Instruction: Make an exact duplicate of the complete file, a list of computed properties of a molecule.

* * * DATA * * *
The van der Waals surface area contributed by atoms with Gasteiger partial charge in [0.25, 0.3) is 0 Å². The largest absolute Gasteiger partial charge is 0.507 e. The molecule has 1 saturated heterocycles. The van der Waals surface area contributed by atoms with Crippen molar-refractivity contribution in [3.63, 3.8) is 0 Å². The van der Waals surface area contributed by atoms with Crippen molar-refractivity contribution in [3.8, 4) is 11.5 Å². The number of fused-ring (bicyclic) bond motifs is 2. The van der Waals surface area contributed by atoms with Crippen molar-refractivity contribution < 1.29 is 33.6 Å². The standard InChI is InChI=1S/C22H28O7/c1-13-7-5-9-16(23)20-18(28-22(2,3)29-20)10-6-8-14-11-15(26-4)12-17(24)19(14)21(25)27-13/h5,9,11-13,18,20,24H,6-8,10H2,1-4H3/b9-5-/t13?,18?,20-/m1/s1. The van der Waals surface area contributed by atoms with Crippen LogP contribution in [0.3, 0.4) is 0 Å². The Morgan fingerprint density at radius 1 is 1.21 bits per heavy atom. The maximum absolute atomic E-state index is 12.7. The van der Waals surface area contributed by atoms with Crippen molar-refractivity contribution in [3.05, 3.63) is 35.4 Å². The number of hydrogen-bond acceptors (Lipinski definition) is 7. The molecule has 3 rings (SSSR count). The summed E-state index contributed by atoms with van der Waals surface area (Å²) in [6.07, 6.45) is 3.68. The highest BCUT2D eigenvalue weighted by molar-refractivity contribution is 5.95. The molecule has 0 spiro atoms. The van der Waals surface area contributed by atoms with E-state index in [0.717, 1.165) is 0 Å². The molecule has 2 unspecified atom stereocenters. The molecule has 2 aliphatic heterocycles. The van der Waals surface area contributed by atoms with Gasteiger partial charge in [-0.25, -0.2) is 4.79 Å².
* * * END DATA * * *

The van der Waals surface area contributed by atoms with Gasteiger partial charge in [0.25, 0.3) is 0 Å². The largest absolute Gasteiger partial charge is 0.507 e. The molecule has 1 saturated heterocycles. The van der Waals surface area contributed by atoms with Crippen molar-refractivity contribution in [3.63, 3.8) is 0 Å². The van der Waals surface area contributed by atoms with Crippen molar-refractivity contribution in [3.8, 4) is 11.5 Å². The number of fused-ring (bicyclic) bond motifs is 2. The van der Waals surface area contributed by atoms with Crippen molar-refractivity contribution < 1.29 is 33.6 Å². The standard InChI is InChI=1S/C22H28O7/c1-13-7-5-9-16(23)20-18(28-22(2,3)29-20)10-6-8-14-11-15(26-4)12-17(24)19(14)21(25)27-13/h5,9,11-13,18,20,24H,6-8,10H2,1-4H3/b9-5-/t13?,18?,20-/m1/s1. The van der Waals surface area contributed by atoms with Crippen LogP contribution in [0.3, 0.4) is 0 Å². The Morgan fingerprint density at radius 1 is 1.21 bits per heavy atom. The maximum absolute atomic E-state index is 12.7. The van der Waals surface area contributed by atoms with Crippen molar-refractivity contribution in [3.05, 3.63) is 35.4 Å². The number of hydrogen-bond acceptors (Lipinski definition) is 7. The molecule has 3 rings (SSSR count). The summed E-state index contributed by atoms with van der Waals surface area (Å²) in [6.07, 6.45) is 3.68. The highest BCUT2D eigenvalue weighted by molar-refractivity contribution is 5.95. The molecule has 0 spiro atoms. The van der Waals surface area contributed by atoms with E-state index in [0.717, 1.165) is 0 Å². The molecule has 2 unspecified atom stereocenters. The molecule has 2 aliphatic heterocycles. The van der Waals surface area contributed by atoms with Gasteiger partial charge in [-0.25, -0.2) is 4.79 Å².